After years of work and an engaging review process, we are very happy to share with you that our paper “Behavioural diversity in fishing—Towards a next generation of fishery models’ is out  [ link ].
What is the paper about?
The paper answers the call for more human behavioural realism in models of fisheries, in particular the little uptake of using insights from the social (fishery) sciences in fishery models. While focusing onfisher behaviour diversity, we make our contribution in 3 ways:
- Synthesis of relevant contribution of social science on behavioural diversity (Review 1). It points at motivations, abilities, livelihoods & social interactions as important factors and /or processes giving rise to behavioural diversity.
- Substantiate the little use of knowledge from social science on the diversity of fisher behaviour in fishery models (Review 2). Only a minority of fishery models have an endogenous and dynamics representation of fishers (29/1290), of which only 8 out of 29 reflect the highlights behavioural diversity dimensions from social fishery science.
- Demonstrate model design and use of a next generation fishery model (Agent-based modelling). We state that a next generation fishery model should embed all insights, including social fishery science insights, when relevant. To enable moving forward we detail the design of a fishery model that formalised social insights (the fishing styles ) and detail its use, in particular the ability to gain a multi-level understanding by enabling to ask why questions.
3-in-1: There is a crazy amount of work going into one paper, one can almost write 3 papers, one for each contribution. However, when looking at the task of advancing, moving beyond acknowledging we felt that showing concretely the next steps would be the most instrumental thing to do. Personally, I am not shying away from writing dense, multi-year work in one paper contributions, but realise I in the current keep-your-job-in-academia this may not be strategic to do. I guess we are content-wise strategic.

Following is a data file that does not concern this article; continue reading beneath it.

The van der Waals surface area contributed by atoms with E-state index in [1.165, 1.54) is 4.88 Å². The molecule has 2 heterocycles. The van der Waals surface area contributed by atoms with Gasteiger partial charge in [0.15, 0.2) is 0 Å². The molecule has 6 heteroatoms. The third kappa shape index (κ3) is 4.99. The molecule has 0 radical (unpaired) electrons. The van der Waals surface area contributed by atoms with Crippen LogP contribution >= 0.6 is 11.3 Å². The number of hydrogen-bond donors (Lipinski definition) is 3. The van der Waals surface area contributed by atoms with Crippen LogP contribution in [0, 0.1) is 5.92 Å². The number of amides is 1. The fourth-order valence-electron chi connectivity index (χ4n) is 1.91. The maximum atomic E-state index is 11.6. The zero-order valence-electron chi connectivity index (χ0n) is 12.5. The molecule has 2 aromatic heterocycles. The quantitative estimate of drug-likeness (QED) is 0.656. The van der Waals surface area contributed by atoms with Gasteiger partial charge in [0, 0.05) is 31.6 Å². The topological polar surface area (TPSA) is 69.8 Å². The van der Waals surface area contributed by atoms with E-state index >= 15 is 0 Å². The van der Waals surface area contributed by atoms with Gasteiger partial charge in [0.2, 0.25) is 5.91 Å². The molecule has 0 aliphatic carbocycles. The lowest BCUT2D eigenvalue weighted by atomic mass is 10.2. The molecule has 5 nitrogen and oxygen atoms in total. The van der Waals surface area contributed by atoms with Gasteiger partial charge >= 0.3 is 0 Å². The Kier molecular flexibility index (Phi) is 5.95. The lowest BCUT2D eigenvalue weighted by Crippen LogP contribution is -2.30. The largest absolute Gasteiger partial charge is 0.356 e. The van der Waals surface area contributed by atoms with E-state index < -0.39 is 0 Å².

slow science: this paper truly reflects and connects the different expertise in the author team. The work is the result of many conversations, interpretations and checks on interpretations. I feel so lucky to work with people that are so curious that patience comes naturally. But also to sit with the uncomfortableness of not understanding, trying to get each other’s language and daring to ask the existential questions. Keeping the momentum up was the hardest thing in this project as at some point it was for everyone a side project. This a classic ’slow science’ project that we individually learned a lot from, but hopefully also allow the readers to reap the fruits from as well.
Revise-and-resubmit: I am thoroughly impressed with Fish & Fisheries‘s editor and the deep, critical and detailed reviews we received on the earlier versions of the manuscript. It made us re-realise how uncommon our use of models is. To focus on understanding, asking why and how questions instead of predicting and reproducing real-world patterns in a particular part of the world. To have one’s model value questioned is refreshing in the sense of having to formulate it concretely for oneself and others. Feels cliche to say, but communicating is bidirectional learning and for us: guidance in seeing. Thus I often found myself wanting to talk directly with the reviewers, not trying to imagine or assume how another person sees the world, but just asking and by talking figuring out how to communicate about ours.
Have fun reading the paper and feel free to approach us if you feel direct interaction is of use.
 Wijermans, N., Boonstra, W. J., Orach, K., Hentati-Sundberg, J., & Schlüter, M. (2020). Behavioural diversity in fishing—Towards a next generation of fishery models. Fish and Fisheries, 274(2), 30–19. http://doi.org/10.1111/faf.12466
 Boonstra, W. J., & Hentati-Sundberg, J. (2016). Classifying fishers’ behaviour. An invitation to fishing styles. Fish and Fisheries, 17(1), 78–100. http://doi.org/10.1111/faf.12092